A common question among trademark owners is what’s the difference between the ™ symbol and the ® symbol and when can I use them on my trademarks. It is also a common misconception that you have to obtain a federal trademark registration on your trademark before you can use the ™ symbol. That is not the case.
You may use the ™ symbol on a trademark even though the trademark is not registered (or even applied for). Thus, whether you have a trademark application pending at the United States Patent and Trademark Office, but it has not reached registration yet, or you have yet to file a trademark application, you may use the ™ symbol on your trademark. The ™ symbol is notice to others that you are using a word, phrase or logo as a trademark. It also potentially wards off third parties from using the same or similar mark. Thus, once you begin using a trademark on a good or service you are providing, you may use the ™ symbol on the mark (or the ℠ symbol if you prefer to distinguish a service mark although ™ may be used on trademarks used in connection with goods or services). Note – although this is a whole new topic for another article, you should make sure that another party is not already using the same or similar trademark in the same, similar or related area before you begin using the trademark.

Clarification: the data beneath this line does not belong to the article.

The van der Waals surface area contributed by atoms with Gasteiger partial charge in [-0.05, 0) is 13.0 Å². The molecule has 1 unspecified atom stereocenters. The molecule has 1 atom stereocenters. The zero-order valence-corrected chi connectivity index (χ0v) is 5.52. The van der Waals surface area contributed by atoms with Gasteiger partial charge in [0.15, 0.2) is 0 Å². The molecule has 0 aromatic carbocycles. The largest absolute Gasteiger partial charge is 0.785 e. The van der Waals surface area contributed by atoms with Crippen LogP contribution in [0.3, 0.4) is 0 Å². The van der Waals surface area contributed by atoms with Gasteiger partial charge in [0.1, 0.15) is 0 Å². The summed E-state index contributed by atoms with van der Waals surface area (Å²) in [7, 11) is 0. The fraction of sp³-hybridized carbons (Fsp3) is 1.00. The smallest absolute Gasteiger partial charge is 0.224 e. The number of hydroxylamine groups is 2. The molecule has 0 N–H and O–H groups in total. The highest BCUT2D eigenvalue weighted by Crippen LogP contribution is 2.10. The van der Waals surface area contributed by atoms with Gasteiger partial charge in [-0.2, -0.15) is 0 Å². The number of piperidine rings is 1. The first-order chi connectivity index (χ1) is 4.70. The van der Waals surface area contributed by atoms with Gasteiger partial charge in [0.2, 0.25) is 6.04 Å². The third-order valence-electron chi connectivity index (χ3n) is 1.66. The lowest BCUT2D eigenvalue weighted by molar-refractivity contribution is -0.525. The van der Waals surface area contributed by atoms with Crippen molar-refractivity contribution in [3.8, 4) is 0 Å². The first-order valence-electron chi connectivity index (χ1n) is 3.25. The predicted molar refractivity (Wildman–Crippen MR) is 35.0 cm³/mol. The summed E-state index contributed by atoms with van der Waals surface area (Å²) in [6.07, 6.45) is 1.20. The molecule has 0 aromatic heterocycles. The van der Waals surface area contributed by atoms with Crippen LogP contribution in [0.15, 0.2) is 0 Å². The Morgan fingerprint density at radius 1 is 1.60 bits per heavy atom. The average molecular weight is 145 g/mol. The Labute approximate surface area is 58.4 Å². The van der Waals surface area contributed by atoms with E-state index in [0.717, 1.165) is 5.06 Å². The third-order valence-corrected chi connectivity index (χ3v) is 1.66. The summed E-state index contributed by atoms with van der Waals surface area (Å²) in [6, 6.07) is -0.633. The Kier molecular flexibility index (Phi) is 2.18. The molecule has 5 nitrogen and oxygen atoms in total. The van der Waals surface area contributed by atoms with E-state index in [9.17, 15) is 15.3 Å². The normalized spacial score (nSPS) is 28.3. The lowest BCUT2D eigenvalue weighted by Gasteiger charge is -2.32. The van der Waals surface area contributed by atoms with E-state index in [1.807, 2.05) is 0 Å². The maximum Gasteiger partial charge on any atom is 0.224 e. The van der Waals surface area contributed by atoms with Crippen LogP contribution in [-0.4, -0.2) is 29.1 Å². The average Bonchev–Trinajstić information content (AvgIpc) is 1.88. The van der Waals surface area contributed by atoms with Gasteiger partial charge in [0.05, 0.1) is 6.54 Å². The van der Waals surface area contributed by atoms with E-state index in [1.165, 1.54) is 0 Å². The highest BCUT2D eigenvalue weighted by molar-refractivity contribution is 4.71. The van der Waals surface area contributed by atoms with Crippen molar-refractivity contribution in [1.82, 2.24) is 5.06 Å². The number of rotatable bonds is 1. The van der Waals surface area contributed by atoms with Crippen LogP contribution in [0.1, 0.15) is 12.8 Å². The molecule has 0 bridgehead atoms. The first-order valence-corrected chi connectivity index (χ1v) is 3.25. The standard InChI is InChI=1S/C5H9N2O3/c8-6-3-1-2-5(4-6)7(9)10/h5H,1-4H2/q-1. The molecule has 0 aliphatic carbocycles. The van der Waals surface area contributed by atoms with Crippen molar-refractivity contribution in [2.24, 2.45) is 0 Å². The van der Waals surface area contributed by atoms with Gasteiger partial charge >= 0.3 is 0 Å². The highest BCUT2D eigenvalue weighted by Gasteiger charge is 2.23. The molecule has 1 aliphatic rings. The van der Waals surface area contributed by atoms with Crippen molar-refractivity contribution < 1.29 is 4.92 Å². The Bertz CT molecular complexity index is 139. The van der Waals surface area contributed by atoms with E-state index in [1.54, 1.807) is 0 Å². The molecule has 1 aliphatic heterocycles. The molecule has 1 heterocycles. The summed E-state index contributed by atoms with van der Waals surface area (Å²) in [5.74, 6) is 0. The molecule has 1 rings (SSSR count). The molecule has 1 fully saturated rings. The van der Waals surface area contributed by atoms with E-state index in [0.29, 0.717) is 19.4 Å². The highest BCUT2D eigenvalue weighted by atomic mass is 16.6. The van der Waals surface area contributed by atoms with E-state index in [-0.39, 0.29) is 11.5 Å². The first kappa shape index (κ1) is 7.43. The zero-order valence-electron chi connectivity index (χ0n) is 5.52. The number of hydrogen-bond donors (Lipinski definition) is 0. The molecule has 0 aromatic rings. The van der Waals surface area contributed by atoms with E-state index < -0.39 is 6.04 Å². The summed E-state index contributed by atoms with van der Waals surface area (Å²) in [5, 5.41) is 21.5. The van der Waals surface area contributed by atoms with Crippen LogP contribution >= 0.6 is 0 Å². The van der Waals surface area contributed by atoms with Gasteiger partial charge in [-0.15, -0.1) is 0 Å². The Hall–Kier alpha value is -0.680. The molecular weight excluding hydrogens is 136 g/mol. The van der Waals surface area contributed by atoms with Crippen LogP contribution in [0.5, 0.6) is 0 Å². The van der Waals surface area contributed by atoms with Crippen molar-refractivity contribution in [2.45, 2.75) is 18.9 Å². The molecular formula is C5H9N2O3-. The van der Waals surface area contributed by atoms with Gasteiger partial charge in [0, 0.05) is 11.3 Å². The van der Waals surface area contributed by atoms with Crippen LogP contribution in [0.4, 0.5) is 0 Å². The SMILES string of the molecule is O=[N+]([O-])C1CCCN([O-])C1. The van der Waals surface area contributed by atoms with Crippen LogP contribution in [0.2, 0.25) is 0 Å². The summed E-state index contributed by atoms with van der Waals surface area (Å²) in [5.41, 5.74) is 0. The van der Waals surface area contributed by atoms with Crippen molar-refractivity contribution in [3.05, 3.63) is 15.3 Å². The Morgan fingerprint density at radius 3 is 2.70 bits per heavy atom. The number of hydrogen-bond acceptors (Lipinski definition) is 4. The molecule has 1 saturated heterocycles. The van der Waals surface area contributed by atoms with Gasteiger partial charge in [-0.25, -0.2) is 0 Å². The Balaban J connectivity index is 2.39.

As for the ® symbol, you may use that once the U.S. Patent and Trademark office issues a registration for your trademark. You should not to use the ® symbol on your trademark prior to obtaining a federal registration – such use is considered a misrepresentation to the public that you have a federally registered mark. Upon registration, you may (and should) use the ® symbol on the trademark.
This ® symbol provides notice to others that you have a federal registration. It is important to note that the failure to include the ® symbol can potentially result in a limitation in damages that you would have been entitled to in a trademark infringement action as your damages could potentially run later. Thus, it is beneficial to include the ® registration symbol once the U.S. Patent & Trademark Office issues the registration to you.
For additional information, please contact Kim Grimsley at firstname.lastname@example.org.